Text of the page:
Opposition to Kazatomprom Westinghouse Deal

by Nathan Hamm on 7/24/2007 · 1 comment

kazatomprom.jpgJames Love’s Knowledge Ecology International with Essential Action, Greenpeace, and the Nuclear Information and Resource Service have sent a letter (the letter itself — PDF) to the Committee on Foreign Investment in the United States asking them to reject KazAtomProm’s attempt to buy a 10% stake in Westinghouse from Toshiba. The deal would reportedly require the transfer of uranium processing technology from Toshiba and Westinghouse to the Kazakh company. As Financial Times reports,

Toshiba, which took control of Westinghouse last year, hopes to use the share sale to Kazatomprom to improve its access to uranium supplies, an increasingly important factor in Westinghouse’s ability to win contracts to build nuclear power stations.

And as for why Kazatomprom wants the technology, the company wants to be a stronger international player, involved in all aspects of nuclear power generation. There are some other benefits as well.

Kazakhstan hopes to use U.S. technologies to stop uranium ore exports to Russia and to sell high value-added products instead, namely, heat assemblies made according to Western standards.

That’s about enough to sell me on the deal right there. But Love and Co. aren’t having it, and they would have you believe that to sell a stake of Westinghouse to Kazakhstan would be a grave mistake. The objections they make are essentially identical to those I highlighted a week ago. And in his statement on the letter sent to CFIUS, Love again uses his own ignorance of Kazakhstan as the reason why this deal must be opposed.

Love’s primary claim is that Kazakhstan’s government is too repressive to be trusted with US uranium-processing technology. He repeats variations on that theme quite a bit, though he does seem to realize that Kazakhstan’s political system is beside the point, because what CFIUS should be concerned with is nuclear proliferation and potential threats to US security. So,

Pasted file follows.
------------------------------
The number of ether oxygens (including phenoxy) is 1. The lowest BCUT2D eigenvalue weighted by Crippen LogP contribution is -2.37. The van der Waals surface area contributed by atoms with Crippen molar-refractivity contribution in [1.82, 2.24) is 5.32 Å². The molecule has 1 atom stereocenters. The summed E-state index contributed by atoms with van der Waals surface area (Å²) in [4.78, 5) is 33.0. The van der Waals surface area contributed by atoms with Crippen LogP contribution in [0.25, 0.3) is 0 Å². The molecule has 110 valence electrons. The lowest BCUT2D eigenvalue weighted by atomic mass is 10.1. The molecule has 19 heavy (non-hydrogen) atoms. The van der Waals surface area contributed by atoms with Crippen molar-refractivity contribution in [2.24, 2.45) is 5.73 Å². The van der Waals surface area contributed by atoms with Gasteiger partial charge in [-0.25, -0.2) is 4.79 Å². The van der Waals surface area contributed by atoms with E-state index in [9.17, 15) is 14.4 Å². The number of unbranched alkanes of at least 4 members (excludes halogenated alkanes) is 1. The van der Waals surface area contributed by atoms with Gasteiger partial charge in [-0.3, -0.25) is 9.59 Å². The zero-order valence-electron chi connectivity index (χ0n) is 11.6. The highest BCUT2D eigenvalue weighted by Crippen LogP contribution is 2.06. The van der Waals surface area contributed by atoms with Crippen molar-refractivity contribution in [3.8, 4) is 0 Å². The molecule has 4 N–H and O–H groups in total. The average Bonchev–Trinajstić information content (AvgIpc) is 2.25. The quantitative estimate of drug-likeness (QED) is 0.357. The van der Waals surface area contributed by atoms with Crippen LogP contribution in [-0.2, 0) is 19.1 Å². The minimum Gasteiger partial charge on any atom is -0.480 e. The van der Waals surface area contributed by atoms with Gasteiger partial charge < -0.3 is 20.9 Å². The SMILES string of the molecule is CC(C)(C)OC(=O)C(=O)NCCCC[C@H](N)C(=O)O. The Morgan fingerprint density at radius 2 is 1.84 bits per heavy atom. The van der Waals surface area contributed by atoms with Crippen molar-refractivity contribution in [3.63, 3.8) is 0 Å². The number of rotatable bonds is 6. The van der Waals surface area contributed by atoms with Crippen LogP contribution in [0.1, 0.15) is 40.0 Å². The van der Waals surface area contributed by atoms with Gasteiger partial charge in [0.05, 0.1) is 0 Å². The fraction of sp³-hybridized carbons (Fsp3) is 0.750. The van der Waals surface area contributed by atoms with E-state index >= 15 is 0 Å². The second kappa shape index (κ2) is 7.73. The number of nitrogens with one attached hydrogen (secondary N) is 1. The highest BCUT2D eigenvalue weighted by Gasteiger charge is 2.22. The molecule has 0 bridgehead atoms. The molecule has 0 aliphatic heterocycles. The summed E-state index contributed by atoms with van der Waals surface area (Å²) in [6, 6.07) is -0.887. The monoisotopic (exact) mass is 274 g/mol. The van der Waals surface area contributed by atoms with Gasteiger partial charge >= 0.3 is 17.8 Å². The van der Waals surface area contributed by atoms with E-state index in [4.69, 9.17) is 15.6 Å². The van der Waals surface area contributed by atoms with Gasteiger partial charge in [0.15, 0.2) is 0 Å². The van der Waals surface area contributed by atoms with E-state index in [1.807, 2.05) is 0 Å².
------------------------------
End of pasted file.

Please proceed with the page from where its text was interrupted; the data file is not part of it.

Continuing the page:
Kazakhstan’s acquisition of Westinghouse’s nuclear technology will present risks to the world community, should the technologies be used by parties who are seeking to develop nuclear weapons.

And in this letter, Love acknowledges that Kazakhstan has a stellar record on nonproliferation and gives Nazarbaev’s government credit for giving up its nuclear arsenal after independence. But he dismisses that record. Why? Because Kazakhstan’s government is repressive. Thankfully he does not insult the CFIUS’s intelligence, and he extends the argument by claiming that because of its track record, one must question the stability and legitimacy of Kazakhstan’s government.

The long-term stability of the current regime cannot be assured. An unexpected coup, a health problem for President Nazarbayev, or another unforeseen event could radically change the political climate in Kazakhstan.

And if that don’t make you soil your drawers, he points out that there have been investigations into Kazakhstanis involved in black market nuclear sales. (He leaves for the notes section the perhaps relevant datum that Kazakhstan’s government did the investigating, implying its interest in not permitting such activities.)

In closing, they say the following.

The Committee on Foreign Investment in the United States (CFIUS) should not permit foreign investments that increase the risk that nuclear technologies will ever be used for military purposes, including, but not limited to, uses against the United States. The CFIUS should not sanction investments that will predictably result in nuclear technologies being transferred to a country that has never witnessed a peaceful transition of political power, which has never held fair and free elections, and which cannot claim to represent long-term legitimacy, in a region fraught with instability and conflict.

The letter to CFIUS is just a smarter version of a dumb argument — Love and Co.’s very own version of the Dubai Ports fiasco. What bothers me most about the whole deal is that Love and his allies flaunt their ignorance of Kazakhstan to tap into others’ ignorance, yielding an insulting set of claims that boils down to “Muslims are a bit too iffy to trust.” What is especially ironic about this is that it’s coming from the left, from which one more often finds criticism of the right for the same behavior.